Monday, December 8, 2008

How To Survive Going Back To School

Amazingly I have done pretty well in life. I have a good career with a good company working in a field I enjoy - Information Technology. I did go to college but I never graduated. My father passed away while I was in college and with him leaving us so did my ability to afford to go. I quickly quit school and got a full time job to try and help make ends meet. I dabbled here and there going to community college while working but I always had a good job so there was no real drive for me to take it seriously.

I have reached a point in my career where my immediate Manager basically told me if you want to go any higher within the company the degree bigots will require you have at least a Bachelors.

Hell I don't even have an Associates! She is looking out for me and HIGHLY recommended I go back to school. The company I work for pays for everything except books...UP FRONT (I pay no money at all except for books, if I fail the class I need to reimburse my company) So I am basically a moron if I don't take advantage of this right? You bet!

Well I haven't been in school for quite a few years...I have to admit I was a little afraid I would do badly or just look like a dope because I MUST have forgotten a lot of the basics. Here is what I did to try and ease my way back into things...

1.) Be extremely organized, you may be making up for lost time and knowledge but good organizational skills can help you get back into the swing of things.

For example I have the course calendar and syllabus printed out for each course I am in and clearly visible in my office. I have all the work expected of me for the entire semester right there in front of me.

2.) Budget your time wisely would be my second piece of advice. Making sure you have time set aside in order to get all the course work completed without that feeling of being rushed. DO NOT procrastinate because it will bite you in the ass I promise, either in the form of shoddy work or having to choose between priorities and school losing completely.

I have time set aside every night to study, write papers or "clean things up" as I like to say. I may not have to use that time every night but it is set aside in case I do. I always budget MORE time than I think I will need to complete a normal assignment.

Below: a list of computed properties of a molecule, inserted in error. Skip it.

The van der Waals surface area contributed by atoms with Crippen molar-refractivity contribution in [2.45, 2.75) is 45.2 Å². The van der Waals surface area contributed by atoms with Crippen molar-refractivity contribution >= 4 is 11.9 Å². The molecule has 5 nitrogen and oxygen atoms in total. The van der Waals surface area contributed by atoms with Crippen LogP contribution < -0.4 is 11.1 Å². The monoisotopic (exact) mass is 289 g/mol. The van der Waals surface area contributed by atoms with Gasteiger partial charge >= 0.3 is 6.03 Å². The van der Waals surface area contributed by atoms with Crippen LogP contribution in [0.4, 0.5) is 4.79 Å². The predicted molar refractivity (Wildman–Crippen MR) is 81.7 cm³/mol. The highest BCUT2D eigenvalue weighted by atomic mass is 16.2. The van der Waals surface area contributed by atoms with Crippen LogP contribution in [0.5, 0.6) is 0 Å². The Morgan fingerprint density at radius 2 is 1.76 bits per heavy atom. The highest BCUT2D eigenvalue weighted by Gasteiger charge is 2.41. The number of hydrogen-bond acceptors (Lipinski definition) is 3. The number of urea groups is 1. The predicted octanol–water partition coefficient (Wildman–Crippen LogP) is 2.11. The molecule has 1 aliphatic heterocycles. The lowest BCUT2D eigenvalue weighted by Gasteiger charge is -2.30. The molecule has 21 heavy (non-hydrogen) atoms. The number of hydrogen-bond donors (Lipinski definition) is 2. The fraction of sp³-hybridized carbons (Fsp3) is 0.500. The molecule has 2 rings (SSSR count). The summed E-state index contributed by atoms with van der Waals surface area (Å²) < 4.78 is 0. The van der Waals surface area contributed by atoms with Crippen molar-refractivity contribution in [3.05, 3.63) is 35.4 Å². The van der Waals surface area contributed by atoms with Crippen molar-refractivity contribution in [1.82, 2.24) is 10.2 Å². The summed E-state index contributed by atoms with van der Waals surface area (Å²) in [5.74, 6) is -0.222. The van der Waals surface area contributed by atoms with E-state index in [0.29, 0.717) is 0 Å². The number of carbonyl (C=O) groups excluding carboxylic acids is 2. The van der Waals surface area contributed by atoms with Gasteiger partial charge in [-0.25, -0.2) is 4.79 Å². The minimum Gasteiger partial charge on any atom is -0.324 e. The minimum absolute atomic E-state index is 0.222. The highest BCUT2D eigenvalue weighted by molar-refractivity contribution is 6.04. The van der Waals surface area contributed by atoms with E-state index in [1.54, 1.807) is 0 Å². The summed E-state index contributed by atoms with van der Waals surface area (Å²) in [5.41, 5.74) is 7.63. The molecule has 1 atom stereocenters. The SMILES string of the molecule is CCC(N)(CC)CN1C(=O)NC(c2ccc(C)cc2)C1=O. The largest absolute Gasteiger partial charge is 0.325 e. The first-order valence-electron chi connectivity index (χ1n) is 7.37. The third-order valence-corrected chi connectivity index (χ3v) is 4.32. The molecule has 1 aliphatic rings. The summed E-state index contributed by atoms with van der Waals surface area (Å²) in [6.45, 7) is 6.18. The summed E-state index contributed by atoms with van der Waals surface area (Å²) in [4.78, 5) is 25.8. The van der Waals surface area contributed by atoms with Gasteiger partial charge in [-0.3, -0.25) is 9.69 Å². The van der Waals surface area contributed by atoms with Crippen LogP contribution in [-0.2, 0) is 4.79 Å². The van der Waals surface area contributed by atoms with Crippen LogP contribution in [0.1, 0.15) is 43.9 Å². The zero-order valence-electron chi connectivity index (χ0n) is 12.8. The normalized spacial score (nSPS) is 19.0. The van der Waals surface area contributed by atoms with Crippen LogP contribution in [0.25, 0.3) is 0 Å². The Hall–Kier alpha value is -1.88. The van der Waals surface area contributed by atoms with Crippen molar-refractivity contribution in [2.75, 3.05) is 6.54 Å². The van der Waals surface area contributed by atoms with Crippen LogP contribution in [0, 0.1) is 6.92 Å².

3.) You may be in class with high school graduates who have very little in the way of life experience. Your experiences will be valuable to them and you should share them. DO NOT push your own beliefs on anyone, if debates in class head in a direction you don't like by all means try to argue your point effectively. Many younger folks (NOT ALL, so no hate mail) have a fresh perspective on things although sometimes it is a bit naive. We "old timers" have lived through more and can definitely be more jaded and cynical when it comes to just about anything.

Share your experiences in a respectful way and you could help mold the way the next generation views our world.

4.) Hang in there when the going gets tough. I had to take some math classes and they about beat me down. I was not ashamed to go to the tutoring center and ask for help or buy that book on remedial math. Let's face it; if you don't use lose it. Don't fret as it will come back and is easier to comprehend something the second time around.

5.) Pat yourself on the back as you are bettering yourself and possibly your families' situation by getting a higher education. If nothing else you will certainly grow personally and broaden horizons you may not have known you have!

If you don't have the money or the time to go back to school, READ, READ, READ, READ and one last time, READ!!!!!!!!!!!!!!

...that is all.

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  1. I just want it to be over. I am a non-traditional student myself.

  2. I've had to take a 'sabbatical' to homeschool a son who was having school problems. I'd add do not be intimidated - a willingness to work & not make excuses will go far with the teachers. As a biology major it was a shock to see & hear how little the kids thought they should have to do to get that A. The teachers seemed relieved to help someone who was trying to learn, not just get some extra credit.

  3. Stephanie I know what you mean, some people hand in work that makes me shake my head...good advice on willingness to work...that will never fail you in school or in life

    Jennerson...I hear ya man...sometimes I feel the same way but I have enjoyed it belive it or not...just mot the times where I am dead tired and just want to veg out.

  4. I love learning. With your healthy attitude I am certain you will not only learn but excel. "use it or lose it" is one of my fav expressions related to learning, particularly as we get older lol

  5. I earned my A.A. while serving in the military. I earned my B.S. at the ripe old age of 36. I learned that you're capable of doing amazing things when paying for it yourself. I finished with a 3.8 GPA. The other thing I learned is that most people out there are outright morons. Put in the time, study and you'll do well. You'll be proud that you did it.